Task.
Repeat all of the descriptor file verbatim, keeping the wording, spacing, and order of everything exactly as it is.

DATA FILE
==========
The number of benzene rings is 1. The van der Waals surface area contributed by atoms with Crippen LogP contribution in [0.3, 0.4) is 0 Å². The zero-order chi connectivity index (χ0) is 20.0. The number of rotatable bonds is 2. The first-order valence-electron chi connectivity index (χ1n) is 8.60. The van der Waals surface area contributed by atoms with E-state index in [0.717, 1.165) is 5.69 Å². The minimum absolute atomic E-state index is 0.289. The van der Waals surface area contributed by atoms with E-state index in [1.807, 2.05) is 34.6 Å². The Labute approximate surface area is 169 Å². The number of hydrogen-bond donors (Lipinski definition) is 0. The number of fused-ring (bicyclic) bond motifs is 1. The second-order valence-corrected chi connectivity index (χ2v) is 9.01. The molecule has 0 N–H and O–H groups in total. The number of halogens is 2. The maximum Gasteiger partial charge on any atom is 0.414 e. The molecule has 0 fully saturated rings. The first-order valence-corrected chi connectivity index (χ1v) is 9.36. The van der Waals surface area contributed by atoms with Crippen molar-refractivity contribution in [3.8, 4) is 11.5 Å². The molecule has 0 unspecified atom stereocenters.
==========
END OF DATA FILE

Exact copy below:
The number of benzene rings is 1. The van der Waals surface area contributed by atoms with Crippen LogP contribution in [0.3, 0.4) is 0 Å². The zero-order chi connectivity index (χ0) is 20.0. The number of rotatable bonds is 2. The first-order valence-electron chi connectivity index (χ1n) is 8.60. The van der Waals surface area contributed by atoms with E-state index in [0.717, 1.165) is 5.69 Å². The minimum absolute atomic E-state index is 0.289. The van der Waals surface area contributed by atoms with E-state index in [1.807, 2.05) is 34.6 Å². The Labute approximate surface area is 169 Å². The number of hydrogen-bond donors (Lipinski definition) is 0. The number of fused-ring (bicyclic) bond motifs is 1. The second-order valence-corrected chi connectivity index (χ2v) is 9.01. The molecule has 0 N–H and O–H groups in total. The number of halogens is 2. The maximum Gasteiger partial charge on any atom is 0.414 e. The molecule has 0 fully saturated rings. The first-order valence-corrected chi connectivity index (χ1v) is 9.36. The van der Waals surface area contributed by atoms with Crippen molar-refractivity contribution in [3.8, 4) is 11.5 Å². The molecule has 0 unspecified atom stereocenters.